Franchise Four: Boston Red Sox

Ted_Williams_1940_Play_BallAccording to a release by MLB on April 8, fans can visit MLB.com/FranchiseFour to select the four most impactful players for each franchise who best represent the history of each franchise out of eight choices from its lineage. There is also a space for a write-in selection. Voting is live now until May 8.

The Ballot:

Dwight Evans (1972-1991)
Carlton Fisk (1969, 1971-1980)
Pedro Martinez (1998-2004)
David Ortiz (2003-present)
Jim Rice (1974-1989)
Ted Williams (1939-1942, 1946-1960)
Carl Yastrzemski (1961-1983)
Cy Young (1901-1908)

Shoestring Catches Recommendations:

Carlton Fisk: Although Carlton Fisk was inducted into the Hall of Fame in 1999, his impact on the Red Sox really comes from one swing. Fisk’s homer on the 12th inning off of Cincinnati’s Pat Darcy in the Game 6 of the 1975 World Series ended one of the greatest games ever played.

Ted Williams: The reception by the players at the 1999 All-Star Game in Boston says everything about Ted Williams. It is an iconic moment in the history of the franchise. That aside, Williams is the last person to hit over .400 in a season when he batted .406 in 1941. Perhaps his most important moment came during his Hall of Fame speech in 1966 when he spoke of adding Satchel Paige and Josh Gibson to the shine in Cooperstown. Paige was inducted in 1971 and Gibson the following year.

Carl Yastrzemski: Yaz. With a nickname like that how can you not get votes. Carl Yastrzemski played 23 years in Boston and followed Ted Williams as the club’s left fielder. Elected to the Hall of Fame in 1989 after a career that featured 3,419 hits and 452 home runs. He was the first person to reach 3,000 hits and 400 homers in the American League in 1979. His best season came in 1967 when he won the triple crown and was named the Most Valuable Player, while leading the Red Sox to the AL pennant.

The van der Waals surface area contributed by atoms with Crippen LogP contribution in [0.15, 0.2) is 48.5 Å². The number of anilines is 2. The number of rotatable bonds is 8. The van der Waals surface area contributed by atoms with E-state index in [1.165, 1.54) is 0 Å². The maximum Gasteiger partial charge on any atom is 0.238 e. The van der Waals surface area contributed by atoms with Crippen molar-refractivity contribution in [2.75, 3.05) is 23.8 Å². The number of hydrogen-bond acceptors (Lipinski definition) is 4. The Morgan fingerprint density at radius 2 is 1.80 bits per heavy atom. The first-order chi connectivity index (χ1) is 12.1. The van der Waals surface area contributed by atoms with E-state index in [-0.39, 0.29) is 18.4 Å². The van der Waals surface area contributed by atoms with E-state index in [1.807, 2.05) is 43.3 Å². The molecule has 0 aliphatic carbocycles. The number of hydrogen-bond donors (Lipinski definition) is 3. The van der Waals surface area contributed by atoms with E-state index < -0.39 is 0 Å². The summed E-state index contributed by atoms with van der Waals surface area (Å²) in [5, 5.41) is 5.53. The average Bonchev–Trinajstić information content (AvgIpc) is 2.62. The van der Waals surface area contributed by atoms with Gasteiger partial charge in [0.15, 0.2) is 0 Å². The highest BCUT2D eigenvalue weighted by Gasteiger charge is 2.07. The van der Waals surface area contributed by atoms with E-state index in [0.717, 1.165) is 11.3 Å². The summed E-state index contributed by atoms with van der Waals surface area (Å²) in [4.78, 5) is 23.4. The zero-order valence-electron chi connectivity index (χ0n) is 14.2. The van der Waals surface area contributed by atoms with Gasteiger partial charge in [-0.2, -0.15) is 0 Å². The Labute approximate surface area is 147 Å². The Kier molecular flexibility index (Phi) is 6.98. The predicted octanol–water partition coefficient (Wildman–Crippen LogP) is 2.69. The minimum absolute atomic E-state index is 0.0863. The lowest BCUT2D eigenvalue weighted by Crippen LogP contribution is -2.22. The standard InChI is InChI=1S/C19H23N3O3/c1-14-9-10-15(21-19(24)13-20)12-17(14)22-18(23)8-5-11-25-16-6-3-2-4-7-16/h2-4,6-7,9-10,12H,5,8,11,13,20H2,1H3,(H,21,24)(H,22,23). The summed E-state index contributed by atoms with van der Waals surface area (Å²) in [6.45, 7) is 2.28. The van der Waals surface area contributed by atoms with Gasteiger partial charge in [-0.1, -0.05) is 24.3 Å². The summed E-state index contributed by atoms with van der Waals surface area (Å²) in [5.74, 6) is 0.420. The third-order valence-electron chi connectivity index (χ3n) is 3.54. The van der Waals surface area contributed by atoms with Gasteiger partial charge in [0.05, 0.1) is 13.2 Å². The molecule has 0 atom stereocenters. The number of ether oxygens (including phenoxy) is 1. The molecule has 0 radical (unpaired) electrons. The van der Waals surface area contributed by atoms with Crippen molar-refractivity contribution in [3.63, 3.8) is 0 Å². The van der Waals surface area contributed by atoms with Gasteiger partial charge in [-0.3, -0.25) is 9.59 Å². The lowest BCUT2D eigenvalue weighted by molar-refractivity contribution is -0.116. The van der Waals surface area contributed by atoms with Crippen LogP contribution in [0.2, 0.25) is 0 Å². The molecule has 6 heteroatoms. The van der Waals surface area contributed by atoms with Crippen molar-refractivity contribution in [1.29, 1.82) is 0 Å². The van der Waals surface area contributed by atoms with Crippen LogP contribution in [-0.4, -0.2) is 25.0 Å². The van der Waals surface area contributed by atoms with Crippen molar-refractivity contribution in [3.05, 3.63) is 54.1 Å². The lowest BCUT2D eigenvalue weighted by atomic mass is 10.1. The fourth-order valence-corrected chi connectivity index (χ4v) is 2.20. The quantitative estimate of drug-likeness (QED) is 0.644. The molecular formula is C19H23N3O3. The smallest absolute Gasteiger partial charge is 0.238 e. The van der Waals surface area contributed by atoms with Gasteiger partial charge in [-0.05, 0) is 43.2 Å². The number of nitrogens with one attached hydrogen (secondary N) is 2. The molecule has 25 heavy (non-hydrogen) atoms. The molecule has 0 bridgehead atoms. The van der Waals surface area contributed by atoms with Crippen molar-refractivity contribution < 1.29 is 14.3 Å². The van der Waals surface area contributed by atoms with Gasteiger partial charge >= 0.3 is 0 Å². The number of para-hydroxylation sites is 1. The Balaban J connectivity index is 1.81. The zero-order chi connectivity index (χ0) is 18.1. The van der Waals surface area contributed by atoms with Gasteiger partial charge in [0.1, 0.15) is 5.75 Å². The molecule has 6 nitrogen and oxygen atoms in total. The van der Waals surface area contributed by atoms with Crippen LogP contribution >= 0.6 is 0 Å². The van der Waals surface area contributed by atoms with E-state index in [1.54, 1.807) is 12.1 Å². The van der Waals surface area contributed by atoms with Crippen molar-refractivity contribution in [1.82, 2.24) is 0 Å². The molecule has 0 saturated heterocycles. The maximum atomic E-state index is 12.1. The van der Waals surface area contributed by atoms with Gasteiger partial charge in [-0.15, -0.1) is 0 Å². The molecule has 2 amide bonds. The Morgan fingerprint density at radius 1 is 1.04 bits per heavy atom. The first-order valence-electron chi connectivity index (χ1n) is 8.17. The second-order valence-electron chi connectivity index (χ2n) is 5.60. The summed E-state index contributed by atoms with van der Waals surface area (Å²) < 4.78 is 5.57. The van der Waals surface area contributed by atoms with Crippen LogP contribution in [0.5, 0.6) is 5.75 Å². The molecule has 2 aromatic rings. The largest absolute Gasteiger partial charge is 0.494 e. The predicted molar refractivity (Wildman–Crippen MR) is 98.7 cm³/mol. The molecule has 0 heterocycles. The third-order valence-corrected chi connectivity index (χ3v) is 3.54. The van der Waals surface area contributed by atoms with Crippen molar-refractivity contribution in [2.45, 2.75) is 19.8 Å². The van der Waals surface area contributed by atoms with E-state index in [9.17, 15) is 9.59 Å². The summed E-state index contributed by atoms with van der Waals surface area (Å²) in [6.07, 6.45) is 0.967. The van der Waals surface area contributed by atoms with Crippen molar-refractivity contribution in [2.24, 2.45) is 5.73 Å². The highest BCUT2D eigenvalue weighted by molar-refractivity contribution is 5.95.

Cy Young: When you have an award named after you that pitchers covet, you’ve had an impact. Cy Young holds the record for most career victories at 511. Young’s stats are mind-boggling by today’s standards, but in 1903 he made World Series history with two victories as the Red Sox beat Pittsburgh for the title.

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One thought on “Franchise Four: Boston Red Sox

  1. Pingback: Here’s some help for your Franchise Four ballots « MLB.com Blogs

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